BBC ‘Troubles’ Series Hit With Plagiarism Charge

Having recently endured a somewhat similar experience with The New Yorker’s Patrick Keefe, over his account of the disappearance of Jean McConville, I have to say I feel deeply for ex-QUB academic, Stuart Aveyard over his complaint that his work was filched by the BBC for their headline-making series on the Troubles.

Aveyard researched diaries kept by Derry businessman Brendan Duddy who  played the role of intermediary between the IRA and the British during a mid-1970’s ceasefire, and discovered that Duddy had advised the IRA to intensify its economic bombing campaign so as to increase pressure on the British to deal with the IRA.

The discovery, which Aveyard wrote up in a book titled ‘No Solution’, casts doubt on Duddy’s carefully manicured image as an independent, unaligned man of peace who took no sides in the conflict, and it added significantly to what is known about this important phase in the Troubles.

But the revelations were presented on the BBC series to mark the 50th anniversary of the outbreak of the Troubles as the exclusive work of the ‘Spotlight’ team, headed by Jeremy Adams, when in fact Aveyard, who once worked at Queens University, Belfast had conducted the original research.

The BBC episode was headed up by Darragh MacIntyre who was assailed by Aveyard for plagiarism in a series of angry tweets on the internet.

While Aveyard’s accusations are hard to deflect, I have to say that I am also torn, because I like and admire Darragh MacIntyre. Nonetheless, when all is said and done, this was indisputably the theft of someone else’s work, it was wholly unwarranted but also I’d like to think, out of character.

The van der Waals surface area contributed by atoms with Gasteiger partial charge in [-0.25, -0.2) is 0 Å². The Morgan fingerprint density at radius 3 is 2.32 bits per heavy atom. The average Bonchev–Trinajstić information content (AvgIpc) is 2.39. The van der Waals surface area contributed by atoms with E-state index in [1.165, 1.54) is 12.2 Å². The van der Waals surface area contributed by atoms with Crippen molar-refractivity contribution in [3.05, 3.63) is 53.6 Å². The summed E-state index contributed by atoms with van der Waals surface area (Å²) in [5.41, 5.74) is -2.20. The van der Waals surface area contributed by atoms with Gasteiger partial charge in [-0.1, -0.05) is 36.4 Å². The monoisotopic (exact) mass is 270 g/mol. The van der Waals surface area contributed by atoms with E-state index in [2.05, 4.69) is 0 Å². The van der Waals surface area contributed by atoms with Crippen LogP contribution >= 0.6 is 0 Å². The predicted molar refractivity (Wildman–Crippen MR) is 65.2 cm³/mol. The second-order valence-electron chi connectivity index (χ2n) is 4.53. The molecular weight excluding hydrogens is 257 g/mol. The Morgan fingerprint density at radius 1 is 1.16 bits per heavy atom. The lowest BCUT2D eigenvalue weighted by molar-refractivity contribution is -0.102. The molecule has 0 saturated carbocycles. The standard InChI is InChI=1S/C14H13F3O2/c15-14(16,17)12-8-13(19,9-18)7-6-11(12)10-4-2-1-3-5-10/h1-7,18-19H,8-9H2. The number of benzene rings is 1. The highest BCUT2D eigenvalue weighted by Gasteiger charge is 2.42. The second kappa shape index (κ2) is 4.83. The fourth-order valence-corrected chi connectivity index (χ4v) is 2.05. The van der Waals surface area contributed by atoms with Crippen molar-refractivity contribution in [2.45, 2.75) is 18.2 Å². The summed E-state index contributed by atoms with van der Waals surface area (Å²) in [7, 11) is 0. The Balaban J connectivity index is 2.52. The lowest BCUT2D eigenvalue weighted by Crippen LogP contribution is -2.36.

Aveyard’s scholarship could have been properly credited, MacIntyre would have basked in reflective glory, and the BBC would still have had a scoop. Pressure from above, perhaps? Or worse still, bad judgement from above? Ormeau Avenue needs to explain and apologize to the academic. See tweets below:

4 responses to “BBC ‘Troubles’ Series Hit With Plagiarism Charge

  1. “MacIntyre would have basked in reflective [sic] glory”

    Only if he had thought deeply on it.

  2. I have very serious doubts about the validity of the claim that Brendan Duddy advised the IRA to intensify their bombing campaign or that they would have even listened to them. He may have been a go between but I doubt an adviser on military strategy.

  3. Your talking very early on the provo campaign that he offered this advice. How much of the british mindset would he have known and how much would the provos be inclined to take advice from someone like Duddy on military tactics? I find this claim and the claim that he helped get the weapons out of Derry before motorman highly doubtful. I have no doubt he was more trusted later on by the brits and McGuinness especially during the hunger strikes but this early on to have that much influence on both sides just does not ring true to me.

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